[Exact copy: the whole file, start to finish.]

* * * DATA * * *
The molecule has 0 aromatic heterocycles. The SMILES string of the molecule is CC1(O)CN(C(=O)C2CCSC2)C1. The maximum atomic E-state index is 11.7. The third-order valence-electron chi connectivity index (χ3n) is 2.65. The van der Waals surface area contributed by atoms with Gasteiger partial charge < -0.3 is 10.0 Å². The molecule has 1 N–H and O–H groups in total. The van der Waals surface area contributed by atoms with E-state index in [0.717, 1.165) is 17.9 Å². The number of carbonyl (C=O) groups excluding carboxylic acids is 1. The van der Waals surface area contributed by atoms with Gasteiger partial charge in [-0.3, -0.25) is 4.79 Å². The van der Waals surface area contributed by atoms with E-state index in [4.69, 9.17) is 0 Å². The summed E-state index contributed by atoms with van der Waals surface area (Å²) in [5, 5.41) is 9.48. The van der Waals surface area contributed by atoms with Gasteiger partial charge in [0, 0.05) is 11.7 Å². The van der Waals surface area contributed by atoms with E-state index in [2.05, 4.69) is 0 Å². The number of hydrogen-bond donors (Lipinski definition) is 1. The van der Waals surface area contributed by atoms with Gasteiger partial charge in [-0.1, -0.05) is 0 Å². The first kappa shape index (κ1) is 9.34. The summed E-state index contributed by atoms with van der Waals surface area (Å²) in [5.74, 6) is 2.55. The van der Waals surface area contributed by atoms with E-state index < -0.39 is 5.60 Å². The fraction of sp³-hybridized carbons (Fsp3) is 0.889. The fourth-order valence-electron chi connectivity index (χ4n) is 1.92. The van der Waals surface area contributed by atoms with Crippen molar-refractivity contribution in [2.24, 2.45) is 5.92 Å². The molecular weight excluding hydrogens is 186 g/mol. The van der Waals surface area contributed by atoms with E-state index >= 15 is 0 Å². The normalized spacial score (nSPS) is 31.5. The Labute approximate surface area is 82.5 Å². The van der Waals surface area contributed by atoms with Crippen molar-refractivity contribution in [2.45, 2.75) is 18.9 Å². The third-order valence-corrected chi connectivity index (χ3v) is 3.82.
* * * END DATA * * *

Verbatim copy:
The molecule has 0 aromatic heterocycles. The SMILES string of the molecule is CC1(O)CN(C(=O)C2CCSC2)C1. The maximum atomic E-state index is 11.7. The third-order valence-electron chi connectivity index (χ3n) is 2.65. The van der Waals surface area contributed by atoms with Gasteiger partial charge < -0.3 is 10.0 Å². The molecule has 1 N–H and O–H groups in total. The van der Waals surface area contributed by atoms with E-state index in [0.717, 1.165) is 17.9 Å². The number of carbonyl (C=O) groups excluding carboxylic acids is 1. The van der Waals surface area contributed by atoms with Gasteiger partial charge in [-0.3, -0.25) is 4.79 Å². The van der Waals surface area contributed by atoms with E-state index in [4.69, 9.17) is 0 Å². The summed E-state index contributed by atoms with van der Waals surface area (Å²) in [5, 5.41) is 9.48. The van der Waals surface area contributed by atoms with Gasteiger partial charge in [0, 0.05) is 11.7 Å². The van der Waals surface area contributed by atoms with E-state index in [2.05, 4.69) is 0 Å². The number of hydrogen-bond donors (Lipinski definition) is 1. The van der Waals surface area contributed by atoms with Gasteiger partial charge in [-0.1, -0.05) is 0 Å². The first kappa shape index (κ1) is 9.34. The summed E-state index contributed by atoms with van der Waals surface area (Å²) in [5.74, 6) is 2.55. The van der Waals surface area contributed by atoms with E-state index < -0.39 is 5.60 Å². The fraction of sp³-hybridized carbons (Fsp3) is 0.889. The fourth-order valence-electron chi connectivity index (χ4n) is 1.92. The van der Waals surface area contributed by atoms with Crippen molar-refractivity contribution in [2.24, 2.45) is 5.92 Å². The molecular weight excluding hydrogens is 186 g/mol. The van der Waals surface area contributed by atoms with E-state index >= 15 is 0 Å². The normalized spacial score (nSPS) is 31.5. The Labute approximate surface area is 82.5 Å². The van der Waals surface area contributed by atoms with Crippen molar-refractivity contribution in [2.45, 2.75) is 18.9 Å². The third-order valence-corrected chi connectivity index (χ3v) is 3.82.